The Banning of Anti-Personnel Landmines: The Legal Contribution of the International Committee of the Red Cross

By Louis Maresca; Stuart Maslen | Go to book overview

Press Release
Anti-personnel Mines: Not an Indispensable Weapon of High Military Value
28 March 1996

There is no clear evidence that anti-personnel landmines are indispensable weapons of high military value. On the other hand, their use in accordance with military doctrine is time-consuming, expensive and dangerous and has seldom occurred under combat conditions. These are some of the main conclusions of the study “The Military Use and Effectiveness of Anti-personnel Mines” commissioned by the International Committee of the Red Cross (ICRC) which was released today. The conclusions, based on a survey of the actual use effectiveness of these weapons in conflicts over the past 55 years, were drawn up by Brigadier Patrick Blagden, a former combat engineer and weapons researcher with the British Royal Army, and a group of high-ranking military experts from eight countries.

The military use of anti-personnel mines in actual conflict has so far received almost no attention in published military studies. Therefore the ICRC took the initiative to commission an expert study that presents a compelling set of conclusions on the actual use of anti-personnel mines since 1940. These conclusions were unanimously supported by senior commanders with broad experience in landmine warfare at an ICRC expert meeting in February 1996 and are being endorsed by a growing number of senior military officers from around the world.

The ICRC study concludes that properly establishing and maintaining an extensive border minefield is time-consuming, expensive and dangerous and has rarely occurred in actual conflicts. In order to have any efficacy at all they need to be under continuous observation and direct fire, which is not always possible and is often not done. Under battlefield conditions the use, marking, and mapping of mines in accordance with classical military doctrine and international humanitarian law is extremely difficult, even for professional armed forces.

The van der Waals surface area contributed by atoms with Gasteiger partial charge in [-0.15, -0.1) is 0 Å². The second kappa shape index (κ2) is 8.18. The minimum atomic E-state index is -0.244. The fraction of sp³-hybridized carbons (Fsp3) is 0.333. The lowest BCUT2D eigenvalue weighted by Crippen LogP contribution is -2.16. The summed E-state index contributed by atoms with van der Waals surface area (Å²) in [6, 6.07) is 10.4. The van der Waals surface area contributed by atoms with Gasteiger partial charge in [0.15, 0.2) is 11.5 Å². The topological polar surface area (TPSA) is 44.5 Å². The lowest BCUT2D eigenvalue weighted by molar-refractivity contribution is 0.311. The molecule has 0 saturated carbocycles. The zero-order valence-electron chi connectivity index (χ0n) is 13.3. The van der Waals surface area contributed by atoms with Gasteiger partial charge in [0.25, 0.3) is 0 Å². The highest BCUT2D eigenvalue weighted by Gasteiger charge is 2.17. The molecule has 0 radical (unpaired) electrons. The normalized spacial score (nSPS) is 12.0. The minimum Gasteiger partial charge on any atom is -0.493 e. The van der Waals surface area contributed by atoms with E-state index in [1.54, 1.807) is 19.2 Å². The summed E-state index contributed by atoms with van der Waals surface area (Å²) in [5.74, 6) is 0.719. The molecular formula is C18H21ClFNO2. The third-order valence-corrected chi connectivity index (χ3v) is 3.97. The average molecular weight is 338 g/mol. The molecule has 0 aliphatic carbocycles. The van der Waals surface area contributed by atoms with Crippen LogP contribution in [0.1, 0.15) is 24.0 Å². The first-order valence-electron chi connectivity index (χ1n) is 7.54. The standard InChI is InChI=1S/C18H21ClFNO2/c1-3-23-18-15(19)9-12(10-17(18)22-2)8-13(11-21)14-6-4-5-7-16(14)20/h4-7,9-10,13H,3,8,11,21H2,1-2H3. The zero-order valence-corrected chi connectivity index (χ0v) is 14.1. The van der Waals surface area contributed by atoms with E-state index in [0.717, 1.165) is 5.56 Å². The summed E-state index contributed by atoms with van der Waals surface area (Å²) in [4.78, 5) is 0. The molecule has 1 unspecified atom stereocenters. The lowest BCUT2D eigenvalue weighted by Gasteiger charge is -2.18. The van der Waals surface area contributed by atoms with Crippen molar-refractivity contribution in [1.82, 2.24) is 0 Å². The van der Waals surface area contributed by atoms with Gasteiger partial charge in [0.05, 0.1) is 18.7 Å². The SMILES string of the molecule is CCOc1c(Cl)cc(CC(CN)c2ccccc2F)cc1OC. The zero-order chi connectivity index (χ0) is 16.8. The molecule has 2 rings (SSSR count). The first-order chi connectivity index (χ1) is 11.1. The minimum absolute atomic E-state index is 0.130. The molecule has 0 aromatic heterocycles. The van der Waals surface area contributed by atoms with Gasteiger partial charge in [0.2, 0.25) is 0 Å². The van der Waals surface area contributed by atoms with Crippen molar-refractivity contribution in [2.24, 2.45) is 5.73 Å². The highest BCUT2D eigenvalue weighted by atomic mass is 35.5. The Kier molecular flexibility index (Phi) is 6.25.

The commanders who have endorsed this report found that the use of antipersonnel mines in accordance with the military doctrine which has justified their use has occurred infrequently and only when certain conditions were met: (a) both parties to the conflict were disciplined professional armies with high sense of responsibility and engaged in a short-lived international conflict; (b) the tactical situation was fairly static; (c) forces possessed adequate time and resources to mark, monitor and maintain minefields in accordance with law and doctrine, (d) mined areas were of sufficient economic or military value to ensure

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